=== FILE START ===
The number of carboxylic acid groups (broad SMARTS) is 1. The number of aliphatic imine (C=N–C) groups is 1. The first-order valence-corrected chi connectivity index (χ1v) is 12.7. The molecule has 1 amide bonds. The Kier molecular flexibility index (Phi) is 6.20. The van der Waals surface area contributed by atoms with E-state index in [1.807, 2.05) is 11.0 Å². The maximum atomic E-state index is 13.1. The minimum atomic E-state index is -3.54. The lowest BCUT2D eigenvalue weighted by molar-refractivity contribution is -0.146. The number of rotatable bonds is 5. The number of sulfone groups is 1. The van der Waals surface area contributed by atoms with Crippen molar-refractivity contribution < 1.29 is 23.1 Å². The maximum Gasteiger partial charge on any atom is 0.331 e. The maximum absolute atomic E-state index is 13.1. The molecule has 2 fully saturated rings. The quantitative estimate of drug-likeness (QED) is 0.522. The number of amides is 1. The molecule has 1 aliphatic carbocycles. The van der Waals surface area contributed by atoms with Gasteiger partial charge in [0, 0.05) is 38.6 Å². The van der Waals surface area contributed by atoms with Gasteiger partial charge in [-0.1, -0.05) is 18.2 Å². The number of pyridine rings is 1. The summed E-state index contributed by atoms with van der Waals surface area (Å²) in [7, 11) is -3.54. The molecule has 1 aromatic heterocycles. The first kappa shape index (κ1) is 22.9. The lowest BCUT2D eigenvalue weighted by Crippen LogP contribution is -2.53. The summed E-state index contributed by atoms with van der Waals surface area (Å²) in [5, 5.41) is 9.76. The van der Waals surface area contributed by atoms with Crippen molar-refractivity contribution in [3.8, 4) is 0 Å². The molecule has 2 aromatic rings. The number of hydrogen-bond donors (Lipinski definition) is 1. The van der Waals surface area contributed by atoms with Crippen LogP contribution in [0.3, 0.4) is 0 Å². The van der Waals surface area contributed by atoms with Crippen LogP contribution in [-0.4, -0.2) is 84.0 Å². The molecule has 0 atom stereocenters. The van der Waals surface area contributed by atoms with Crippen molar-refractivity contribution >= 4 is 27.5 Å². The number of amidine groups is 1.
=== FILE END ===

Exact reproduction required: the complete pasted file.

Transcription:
The number of carboxylic acid groups (broad SMARTS) is 1. The number of aliphatic imine (C=N–C) groups is 1. The first-order valence-corrected chi connectivity index (χ1v) is 12.7. The molecule has 1 amide bonds. The Kier molecular flexibility index (Phi) is 6.20. The van der Waals surface area contributed by atoms with E-state index in [1.807, 2.05) is 11.0 Å². The maximum atomic E-state index is 13.1. The minimum atomic E-state index is -3.54. The lowest BCUT2D eigenvalue weighted by molar-refractivity contribution is -0.146. The number of rotatable bonds is 5. The number of sulfone groups is 1. The van der Waals surface area contributed by atoms with Crippen molar-refractivity contribution < 1.29 is 23.1 Å². The maximum Gasteiger partial charge on any atom is 0.331 e. The maximum absolute atomic E-state index is 13.1. The molecule has 2 fully saturated rings. The quantitative estimate of drug-likeness (QED) is 0.522. The number of amides is 1. The molecule has 1 aliphatic carbocycles. The van der Waals surface area contributed by atoms with Gasteiger partial charge in [0, 0.05) is 38.6 Å². The van der Waals surface area contributed by atoms with Gasteiger partial charge in [-0.1, -0.05) is 18.2 Å². The number of pyridine rings is 1. The summed E-state index contributed by atoms with van der Waals surface area (Å²) in [7, 11) is -3.54. The molecule has 1 aromatic heterocycles. The first kappa shape index (κ1) is 22.9. The lowest BCUT2D eigenvalue weighted by Crippen LogP contribution is -2.53. The summed E-state index contributed by atoms with van der Waals surface area (Å²) in [5, 5.41) is 9.76. The van der Waals surface area contributed by atoms with Crippen molar-refractivity contribution in [3.8, 4) is 0 Å². The molecule has 2 aromatic rings. The number of hydrogen-bond donors (Lipinski definition) is 1. The van der Waals surface area contributed by atoms with Crippen LogP contribution in [0.3, 0.4) is 0 Å². The van der Waals surface area contributed by atoms with Crippen LogP contribution in [-0.4, -0.2) is 84.0 Å². The molecule has 0 atom stereocenters. The van der Waals surface area contributed by atoms with Crippen molar-refractivity contribution >= 4 is 27.5 Å². The number of amidine groups is 1.